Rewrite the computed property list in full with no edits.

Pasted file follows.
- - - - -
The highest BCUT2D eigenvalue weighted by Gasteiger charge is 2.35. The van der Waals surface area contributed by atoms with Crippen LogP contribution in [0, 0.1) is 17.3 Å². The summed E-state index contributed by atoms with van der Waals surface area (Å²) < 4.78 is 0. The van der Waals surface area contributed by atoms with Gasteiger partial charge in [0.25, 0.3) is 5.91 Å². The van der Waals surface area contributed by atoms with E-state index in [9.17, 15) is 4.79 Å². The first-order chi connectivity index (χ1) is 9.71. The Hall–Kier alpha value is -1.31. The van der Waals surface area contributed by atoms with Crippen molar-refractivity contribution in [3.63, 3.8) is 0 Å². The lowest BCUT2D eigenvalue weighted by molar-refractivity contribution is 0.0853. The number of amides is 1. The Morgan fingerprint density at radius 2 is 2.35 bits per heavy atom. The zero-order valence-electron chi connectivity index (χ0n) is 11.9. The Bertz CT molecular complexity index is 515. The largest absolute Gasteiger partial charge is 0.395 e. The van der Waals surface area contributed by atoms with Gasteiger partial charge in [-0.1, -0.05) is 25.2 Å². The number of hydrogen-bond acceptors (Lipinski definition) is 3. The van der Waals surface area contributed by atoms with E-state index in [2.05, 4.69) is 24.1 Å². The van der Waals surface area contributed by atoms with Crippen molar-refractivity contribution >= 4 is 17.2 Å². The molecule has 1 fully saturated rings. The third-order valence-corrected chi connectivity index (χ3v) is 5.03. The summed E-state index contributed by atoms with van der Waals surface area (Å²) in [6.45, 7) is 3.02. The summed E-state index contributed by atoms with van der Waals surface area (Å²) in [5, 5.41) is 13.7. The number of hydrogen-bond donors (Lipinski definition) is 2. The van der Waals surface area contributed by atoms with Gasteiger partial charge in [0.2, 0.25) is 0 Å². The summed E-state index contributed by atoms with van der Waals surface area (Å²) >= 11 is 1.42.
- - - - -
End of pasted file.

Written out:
The highest BCUT2D eigenvalue weighted by Gasteiger charge is 2.35. The van der Waals surface area contributed by atoms with Crippen LogP contribution in [0, 0.1) is 17.3 Å². The summed E-state index contributed by atoms with van der Waals surface area (Å²) < 4.78 is 0. The van der Waals surface area contributed by atoms with Gasteiger partial charge in [0.25, 0.3) is 5.91 Å². The van der Waals surface area contributed by atoms with E-state index in [9.17, 15) is 4.79 Å². The first-order chi connectivity index (χ1) is 9.71. The Hall–Kier alpha value is -1.31. The van der Waals surface area contributed by atoms with Crippen molar-refractivity contribution in [3.63, 3.8) is 0 Å². The lowest BCUT2D eigenvalue weighted by molar-refractivity contribution is 0.0853. The number of amides is 1. The Morgan fingerprint density at radius 2 is 2.35 bits per heavy atom. The zero-order valence-electron chi connectivity index (χ0n) is 11.9. The Bertz CT molecular complexity index is 515. The largest absolute Gasteiger partial charge is 0.395 e. The van der Waals surface area contributed by atoms with Gasteiger partial charge in [-0.1, -0.05) is 25.2 Å². The number of hydrogen-bond acceptors (Lipinski definition) is 3. The van der Waals surface area contributed by atoms with E-state index in [2.05, 4.69) is 24.1 Å². The van der Waals surface area contributed by atoms with Crippen molar-refractivity contribution >= 4 is 17.2 Å². The molecule has 1 fully saturated rings. The third-order valence-corrected chi connectivity index (χ3v) is 5.03. The summed E-state index contributed by atoms with van der Waals surface area (Å²) in [6.45, 7) is 3.02. The summed E-state index contributed by atoms with van der Waals surface area (Å²) in [5, 5.41) is 13.7. The number of hydrogen-bond donors (Lipinski definition) is 2. The van der Waals surface area contributed by atoms with Gasteiger partial charge in [0.2, 0.25) is 0 Å². The summed E-state index contributed by atoms with van der Waals surface area (Å²) >= 11 is 1.42.